BSc (Hons) in physics, University of Sydney; PhD in applied mathematics, UNSW
Recent popular articles, videos & media include:
'Debunking Michael Moore’s myth about life cycle energy needs of wind and solar'. RenewEconomy, 11 May 2020.
'Population is a driver of environmental impact: a response to Duncan Wallace'. New Economy Journal, Vol. 2, No. 2, May 2020.
'Lessons from Covid-19: Strategic Planning for other Major Risks', Pearls & Irritations, 6 May 2020.
'Five reasons why Michael Moore's Planet of the Humans is a bad mistake'. RenewEconomy, 4 May 2020.
Mark Diesendorf & Dennys Angove, 'What is a fair carbon budget for Australia?' RenewEconomy, 21 February 2020.
'Ecological economics: The economics of sustainability', New Economy Journal, vol. 1, no. 4, July 2019.
'An environmental science perspective on population' New Economy Journal, vol. 1, no. 3, June 2019.
'New grid needs cooperation', Canberra Times, 1 May 2019.
'Fixing the gap between Labor's greenhouse gas goals and their policies ', The Conversation, 3/5/2019.
'Energy shortlist gets low score', Radio Adelaide 101.5, Barometer program, 15/3/2019
'The government's electricity shortlist rightly features pumped hydro (and wrongly includes coal)', The Conversation, 29/3/2019.
'NSW and a renewable energy policy: we need one', UNSW Sydney Newsroom, 12/3/2019.
'100% renewable electricity: reliability, economics, impediments & key policies', 100% Renewables Workshop, ANU, 15/2/2019.
'Busting myths about renewable energy', Renew Magazine, issue 146, Jan. 2019
'Renewable electricity policy for Australia', The Australia Institute, Nov. 2018.
'Four key steps to take Australia towards 100% renewable electricity', RenewEconomy, 2018.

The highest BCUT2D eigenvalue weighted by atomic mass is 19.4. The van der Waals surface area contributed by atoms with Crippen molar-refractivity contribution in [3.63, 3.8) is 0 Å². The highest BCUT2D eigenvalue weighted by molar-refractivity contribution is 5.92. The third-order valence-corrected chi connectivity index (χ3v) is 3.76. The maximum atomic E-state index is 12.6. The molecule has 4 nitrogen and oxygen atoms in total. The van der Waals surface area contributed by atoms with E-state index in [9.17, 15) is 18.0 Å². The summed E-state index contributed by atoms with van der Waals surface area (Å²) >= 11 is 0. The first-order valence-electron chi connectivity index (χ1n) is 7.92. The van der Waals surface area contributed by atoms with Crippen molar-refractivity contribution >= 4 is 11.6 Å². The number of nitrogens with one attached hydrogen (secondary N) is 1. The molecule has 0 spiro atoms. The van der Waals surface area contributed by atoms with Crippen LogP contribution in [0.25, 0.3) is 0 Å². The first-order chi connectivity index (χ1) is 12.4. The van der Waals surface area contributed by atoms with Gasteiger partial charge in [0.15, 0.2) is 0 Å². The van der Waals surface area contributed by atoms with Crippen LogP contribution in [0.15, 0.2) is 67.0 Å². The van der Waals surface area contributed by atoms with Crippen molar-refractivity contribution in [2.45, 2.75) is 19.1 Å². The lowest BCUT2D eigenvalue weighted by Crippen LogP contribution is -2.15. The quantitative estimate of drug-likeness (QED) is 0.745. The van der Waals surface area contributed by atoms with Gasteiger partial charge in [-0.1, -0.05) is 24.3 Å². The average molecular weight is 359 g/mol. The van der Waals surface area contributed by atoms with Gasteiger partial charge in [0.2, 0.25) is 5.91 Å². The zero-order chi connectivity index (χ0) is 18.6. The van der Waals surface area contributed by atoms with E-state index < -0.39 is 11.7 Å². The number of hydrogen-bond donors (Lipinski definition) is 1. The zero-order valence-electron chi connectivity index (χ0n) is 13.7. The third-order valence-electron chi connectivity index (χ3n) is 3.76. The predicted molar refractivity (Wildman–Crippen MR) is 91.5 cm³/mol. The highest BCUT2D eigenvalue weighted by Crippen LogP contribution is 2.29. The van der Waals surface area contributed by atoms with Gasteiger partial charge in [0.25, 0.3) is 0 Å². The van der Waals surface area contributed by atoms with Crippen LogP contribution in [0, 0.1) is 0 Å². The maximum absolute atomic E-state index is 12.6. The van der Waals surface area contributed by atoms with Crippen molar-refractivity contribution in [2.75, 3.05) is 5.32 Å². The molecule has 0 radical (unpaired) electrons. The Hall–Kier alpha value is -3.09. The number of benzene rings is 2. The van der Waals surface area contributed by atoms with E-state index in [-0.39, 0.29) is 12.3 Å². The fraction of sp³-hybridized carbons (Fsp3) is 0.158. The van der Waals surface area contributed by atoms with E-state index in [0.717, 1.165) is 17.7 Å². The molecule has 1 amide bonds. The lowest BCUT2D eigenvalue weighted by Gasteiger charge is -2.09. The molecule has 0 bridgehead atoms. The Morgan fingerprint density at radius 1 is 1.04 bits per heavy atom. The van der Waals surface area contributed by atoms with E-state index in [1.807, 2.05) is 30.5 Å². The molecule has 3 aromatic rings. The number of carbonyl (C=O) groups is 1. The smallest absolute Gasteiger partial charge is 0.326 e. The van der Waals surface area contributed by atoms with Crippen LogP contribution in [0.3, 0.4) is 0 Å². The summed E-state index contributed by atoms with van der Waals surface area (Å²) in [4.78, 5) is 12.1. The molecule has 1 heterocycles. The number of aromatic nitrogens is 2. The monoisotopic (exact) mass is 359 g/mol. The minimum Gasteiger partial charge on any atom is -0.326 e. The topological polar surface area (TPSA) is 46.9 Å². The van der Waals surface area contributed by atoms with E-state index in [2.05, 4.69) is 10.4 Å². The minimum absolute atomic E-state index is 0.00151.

'Is coal power dispatchable?', RenewEconomy, 22 August 2018.
Video of seminar, 'Busting myths about renewable energy', 52 min., School of Photovoltaic & Renewable Energy Engineering, 13 Sept. 2018.
'Renewable energy breeding can stop Australia blowing the carbon budget -- if we're quick', The Conversation, 16/4/2018.
'How rapidly can we transition to 100% renewable electricity?', RenewEconomy, 21/6/2018.
'How South Australia can function reliably while moving to 100% renewable power', The Conversation, 22/2/2017.
'Ecologically sustainable energy', in Washington H (ed.) Positive Steps to a Steady State Economy. Sydney: CASSE NSW, pp.137-143, 2017.
'Rapid transition to clean energy will take massive social change', The Conversation, 9/5/2016.
'Bias in comparing nuclear and renewable energy scenarios', Atlas of Science, 10/4/2016.
'Why would the world accept Australia's offer to store the world's nuclear waste?', The Conversation, 16/2/2016.
'Renewable energy versus nuclear: dispelling the myths'. The Ecologist 2016.
'Dispelling the nuclear "baseload" myth: nothing renewables can't do better'. The Ecologist, 2016.
'We can achieve sustainability, but not without limiting economic growth', The Conversation, 30/11/2015.
IEST6911: Managing Greenhouse Gas Emissions
IEST7300: Environmental Management: Physical Science
Guest lectures on sustainability, renewable energy, energy policy